In my previous post, I discussed the applicable standard of care that financial advisors owe their clients. In this post, we will discuss some of the questionable and misleading practices that currently exist in the financial services industry.

Fees and other costs directly reduce an investor’s return. Simple math shows that each additional 1 percent in fees and costs reduces an investor’s end return by approximately 17 percent over a twenty year period. Therefore, it is important for investors to have accurate information about their investments’ fees and costs.

The annual expense ratios stated by many mutual fund companies are often misleading in terms of effective cost of their actively managed mutual funds. I have previously written about the Active Management Value Ratio™ (AMVR), a proprietary metric that uses an investment’s incremental costs and returns to evaluate the cost efficiency of an actively managed mutual fund. Assume two funds: Fund A is an actively managed mutual fund with a five-year annualized return of 22 percent and a stated annual expense ratio of 1 percent; Fund B is an index fund with a five-year annualized return of 20 percent and an annual expense ratio of 0.22.

Fund A’s incremental cost would be 0.78 (1.00 – 0.22) and its incremental return would be 2.00 (22.00 – 20.00). Fund A’s AMVR score would be 39 percent (0.78/2.00), indicating an effective fee of 39 percent for the active management component of Fund A. The effective fee for Fund A would actually be 39.22 percent (39 + 0.22), hardly prudent. Another way of looking at Fund A’s fees would be that 78 percent of the fund’s total fee is only producing 9 percent of the fund’s total return. Again, hardly prudent.

Another way of evaluating an actively managed fund’s annual fee is by using Professor Ross Miller’s Active Expense Ratio (AER). The AER compares the active component of a fund with the incremental costs of the fund to calculate a fund’s effective annual expense ratio. In our example, if we assume that Fund A has an R-squared rating of 95, then Fund A’s AER, its effective annual expense ratio, would be 4.18 percent, significantly higher than the fund’s stated annual expense ratio of 1 percent.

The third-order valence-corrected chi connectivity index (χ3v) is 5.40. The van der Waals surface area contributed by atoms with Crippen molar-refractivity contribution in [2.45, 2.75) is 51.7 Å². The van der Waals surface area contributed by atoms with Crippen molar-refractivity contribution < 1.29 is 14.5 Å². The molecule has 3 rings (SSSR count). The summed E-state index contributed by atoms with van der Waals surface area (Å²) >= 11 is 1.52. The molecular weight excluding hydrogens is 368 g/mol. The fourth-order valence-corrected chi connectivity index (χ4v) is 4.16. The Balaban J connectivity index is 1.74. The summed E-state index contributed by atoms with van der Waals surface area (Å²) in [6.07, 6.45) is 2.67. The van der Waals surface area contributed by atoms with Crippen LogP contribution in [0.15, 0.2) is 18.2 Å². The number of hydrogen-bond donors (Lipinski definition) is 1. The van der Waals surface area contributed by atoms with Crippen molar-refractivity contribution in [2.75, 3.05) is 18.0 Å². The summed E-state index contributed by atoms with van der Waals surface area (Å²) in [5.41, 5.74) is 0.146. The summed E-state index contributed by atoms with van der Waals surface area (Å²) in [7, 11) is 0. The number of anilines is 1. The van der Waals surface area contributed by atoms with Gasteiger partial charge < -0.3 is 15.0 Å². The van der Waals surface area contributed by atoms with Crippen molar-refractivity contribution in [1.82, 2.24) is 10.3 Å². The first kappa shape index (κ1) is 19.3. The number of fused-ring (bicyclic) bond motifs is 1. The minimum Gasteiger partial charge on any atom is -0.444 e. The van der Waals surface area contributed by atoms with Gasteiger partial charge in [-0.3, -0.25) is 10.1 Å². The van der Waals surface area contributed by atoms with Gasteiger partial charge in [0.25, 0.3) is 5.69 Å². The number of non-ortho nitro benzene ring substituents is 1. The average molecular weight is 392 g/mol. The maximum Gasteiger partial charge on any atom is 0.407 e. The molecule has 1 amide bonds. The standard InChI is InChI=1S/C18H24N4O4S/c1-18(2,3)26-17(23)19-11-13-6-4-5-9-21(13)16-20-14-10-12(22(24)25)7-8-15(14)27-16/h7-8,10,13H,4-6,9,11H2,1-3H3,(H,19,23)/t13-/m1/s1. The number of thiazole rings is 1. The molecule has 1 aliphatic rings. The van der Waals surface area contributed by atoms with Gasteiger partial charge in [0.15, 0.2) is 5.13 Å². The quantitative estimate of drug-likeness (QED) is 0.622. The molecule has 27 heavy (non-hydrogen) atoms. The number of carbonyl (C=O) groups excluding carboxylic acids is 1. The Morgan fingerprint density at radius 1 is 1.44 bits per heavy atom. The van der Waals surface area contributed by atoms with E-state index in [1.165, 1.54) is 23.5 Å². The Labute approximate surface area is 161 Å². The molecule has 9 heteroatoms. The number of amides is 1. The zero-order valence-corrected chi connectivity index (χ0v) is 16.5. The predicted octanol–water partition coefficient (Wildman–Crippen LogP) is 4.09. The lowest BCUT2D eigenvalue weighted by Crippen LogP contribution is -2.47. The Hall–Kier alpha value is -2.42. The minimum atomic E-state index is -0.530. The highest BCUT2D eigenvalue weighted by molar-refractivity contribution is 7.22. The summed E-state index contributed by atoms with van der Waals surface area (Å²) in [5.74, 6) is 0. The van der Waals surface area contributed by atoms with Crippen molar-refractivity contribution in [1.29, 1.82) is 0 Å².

Another important aspect of investing is effective diversification of one’s investments. Effective diversification is a proven risk management strategy that allows investors to hopefully avoid large investment losses. Effective diversification requires financial advisors and their clients to analyze the relationship between various investments’ returns, their correlation of returns, in order to combine investments that behave differently in various economic and market conditions.

Unfortunately, many financial advisors are misleading clients on the diversification within their investment portfolios by telling clients that diversification based on asset classification, e.g., large cap growth, small cap value, mid cap growth, rather than correlation of returns, is effective diversification. In fact, such “false” diversification can be proven by the patterns of increasing correlation of returns among equity-based investments over the past ten to fifteen years. Even more concerning is the fact that such investments have shown an increasing correlation of returns during times of turbulence in the market, times when effective diversification is needed to avoid large losses.

Arthur Levitt, former head of the Securities and Exchange Commission, once warned investors that they have to take greater responsibility in protecting their financial security. The securities industry is filled with various investment scams, with new ones appearing all the time. The key is for investors to become more educated and more proactive, including taking action to address investment fraud when it happens to them.

To learn more about James Watkins, visit CommonSense InvestSense.